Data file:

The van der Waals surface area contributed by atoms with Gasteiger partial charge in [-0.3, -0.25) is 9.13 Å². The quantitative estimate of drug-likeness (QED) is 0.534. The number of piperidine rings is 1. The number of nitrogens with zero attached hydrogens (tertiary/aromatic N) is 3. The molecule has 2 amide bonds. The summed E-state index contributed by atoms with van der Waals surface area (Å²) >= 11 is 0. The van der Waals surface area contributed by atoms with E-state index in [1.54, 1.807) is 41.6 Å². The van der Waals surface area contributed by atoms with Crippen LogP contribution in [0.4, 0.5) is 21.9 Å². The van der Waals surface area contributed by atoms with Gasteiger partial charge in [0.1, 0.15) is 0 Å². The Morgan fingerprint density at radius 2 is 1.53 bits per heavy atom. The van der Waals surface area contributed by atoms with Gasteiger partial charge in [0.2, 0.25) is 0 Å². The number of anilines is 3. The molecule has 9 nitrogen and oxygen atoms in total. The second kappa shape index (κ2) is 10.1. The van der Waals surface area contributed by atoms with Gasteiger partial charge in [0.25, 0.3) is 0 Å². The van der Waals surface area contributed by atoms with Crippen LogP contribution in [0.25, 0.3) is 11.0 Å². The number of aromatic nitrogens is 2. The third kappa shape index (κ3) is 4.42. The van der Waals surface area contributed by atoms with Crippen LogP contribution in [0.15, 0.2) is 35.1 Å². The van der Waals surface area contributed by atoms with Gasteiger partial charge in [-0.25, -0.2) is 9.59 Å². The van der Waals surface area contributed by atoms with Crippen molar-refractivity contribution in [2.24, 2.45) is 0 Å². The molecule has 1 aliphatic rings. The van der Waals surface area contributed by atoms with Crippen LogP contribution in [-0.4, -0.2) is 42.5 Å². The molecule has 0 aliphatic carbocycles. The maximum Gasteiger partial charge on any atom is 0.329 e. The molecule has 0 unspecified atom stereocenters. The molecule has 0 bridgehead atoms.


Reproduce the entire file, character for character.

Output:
The van der Waals surface area contributed by atoms with Gasteiger partial charge in [-0.3, -0.25) is 9.13 Å². The quantitative estimate of drug-likeness (QED) is 0.534. The number of piperidine rings is 1. The number of nitrogens with zero attached hydrogens (tertiary/aromatic N) is 3. The molecule has 2 amide bonds. The summed E-state index contributed by atoms with van der Waals surface area (Å²) >= 11 is 0. The van der Waals surface area contributed by atoms with E-state index in [1.54, 1.807) is 41.6 Å². The van der Waals surface area contributed by atoms with Crippen LogP contribution in [0.4, 0.5) is 21.9 Å². The van der Waals surface area contributed by atoms with Gasteiger partial charge in [0.1, 0.15) is 0 Å². The Morgan fingerprint density at radius 2 is 1.53 bits per heavy atom. The van der Waals surface area contributed by atoms with Gasteiger partial charge in [0.2, 0.25) is 0 Å². The number of anilines is 3. The molecule has 9 nitrogen and oxygen atoms in total. The second kappa shape index (κ2) is 10.1. The van der Waals surface area contributed by atoms with Gasteiger partial charge in [0.25, 0.3) is 0 Å². The van der Waals surface area contributed by atoms with Crippen LogP contribution in [0.25, 0.3) is 11.0 Å². The number of aromatic nitrogens is 2. The third kappa shape index (κ3) is 4.42. The van der Waals surface area contributed by atoms with Crippen LogP contribution in [0.15, 0.2) is 35.1 Å². The van der Waals surface area contributed by atoms with Gasteiger partial charge in [-0.25, -0.2) is 9.59 Å². The van der Waals surface area contributed by atoms with Crippen molar-refractivity contribution in [2.24, 2.45) is 0 Å². The molecule has 1 aliphatic rings. The van der Waals surface area contributed by atoms with Crippen LogP contribution in [-0.4, -0.2) is 42.5 Å². The molecule has 0 aliphatic carbocycles. The maximum Gasteiger partial charge on any atom is 0.329 e. The molecule has 0 unspecified atom stereocenters. The molecule has 0 bridgehead atoms.